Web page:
METU School of Foreign Languages
Academic Writing Center
ODTÜ/Yabancı Diller Yüksek Okulu
Akademik Yazı Merkezi
WRITING A RESEARCH PROPOSAL
What is a research proposal?
A research proposal presents and justifies a research idea and the practical ways in which
it can be solved. It analyzes and synthesizes the existing research about a particular topic
and describes the writer’s own idea for a new study, based on the assessment of gaps or
problems in the research literature. It answers three questions: (1) what the project is,
(2) why it’s important, and (3) how it will be handled. More precisely, a proposal is a
demonstration of a commitment to an extensive study.
Answer the following questions before starting to work on the proposal:
Are you familiar with other research in related areas?
Do you have clear understanding of the project?
Do you have the ability to go through the steps and complete the project?
Do you have the motivation to go through ALL the steps?
YES to all the questions means you are ready to write your research proposal!
Defining the project:
Keep these in mind when defining the research project through the proposal:
Make sure you benefit those who are participating in the research. (They have the right
to know what you are doing and share your findings. Your research should empower you
with new understandings and also empower those who are participating with you.)
Choose your methodology wisely. Will it be qualitative (i.e., based on interviews and
questionnaires) or quantitative (i.e. based on statistics and numbers)? Sometimes a
combined methodology can make the most sense. (e.g. You can combine a qualitative
preliminary study with a quantitative main study.)
Decide on where you will conduct the research carefully. This is a major decision.
(Conducting a research project away from home can actually be more productive because
it can give a better control of the variables.)
If you conduct research in conjunction with another agency or project: Make sure the
trade-offs (balance) are in your favor! In many cases, it is best to enjoy the power and the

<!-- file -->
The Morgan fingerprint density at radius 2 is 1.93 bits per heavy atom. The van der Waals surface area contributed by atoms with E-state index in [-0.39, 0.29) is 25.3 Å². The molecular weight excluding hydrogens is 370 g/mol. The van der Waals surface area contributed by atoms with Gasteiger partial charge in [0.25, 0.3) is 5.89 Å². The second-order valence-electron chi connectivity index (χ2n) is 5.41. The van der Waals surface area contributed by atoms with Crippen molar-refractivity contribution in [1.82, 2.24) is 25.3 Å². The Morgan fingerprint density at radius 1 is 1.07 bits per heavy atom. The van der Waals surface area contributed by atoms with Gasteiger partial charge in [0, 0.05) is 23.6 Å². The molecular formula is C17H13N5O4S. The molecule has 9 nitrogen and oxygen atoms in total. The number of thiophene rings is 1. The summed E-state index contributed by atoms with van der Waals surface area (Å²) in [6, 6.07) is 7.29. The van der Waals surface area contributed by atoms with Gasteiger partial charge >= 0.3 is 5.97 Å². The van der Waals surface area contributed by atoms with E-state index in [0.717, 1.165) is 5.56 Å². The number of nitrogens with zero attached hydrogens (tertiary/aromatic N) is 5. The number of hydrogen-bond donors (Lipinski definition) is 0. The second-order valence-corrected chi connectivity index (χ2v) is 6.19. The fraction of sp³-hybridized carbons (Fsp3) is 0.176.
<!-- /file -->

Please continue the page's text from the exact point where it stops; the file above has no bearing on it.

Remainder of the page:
freedom to make your own decisions. (and not altering your project to accommodate
Preparing the proposal:
The appropriate length for dissertation and thesis proposals is very controversial. Often
they are limited to 10-15 pages.
1) Read other proposals. This can give a clear image about many things; mainly,
organisation, headings, clarity of ideas.
2) Organise around a set of questions. The questions must be selected to frame the
research, and put it into perspective with other research that has preceded it.
3) Focus the research. In other words, narrowly define the project. A broadly-defined
project can be unmanageable.
4) Prepare the first three chapters of the dissertation:
Chapter 1: Introduction
The introduction states the problem, i.e. describes the aim or purpose of the study. It must
convince the reader that it is interesting and that there is a reasonable expectation of
results. Also, it gives relevant and correct background information to demonstrate the
writer’s knowledge of the field by the organisation of previous work into sensible
Chapter 2: Literature Review
A good review is a well thought-out, critical analysis of prior work. The best time to do a
literature research is when preparing the proposal to make sure of two things: this
research is needed and the chosen methodology is appropriate. While doing the search, it
is a good idea to photocopy relevant articles and put them into logical and sequential
order to make use of when writing the review.
Chapter 3: Research Methods
The methodology should include the list of specific aims and be complete and procedural.
There should be enough information and detail to let the reader know that an approach
with some reasonable chance of success has been developed. As this is a proposal, the
future tense should be used.
5) Include a title on the proposal. Remember! A good title is the first step to help the
reader understand the nature of the work.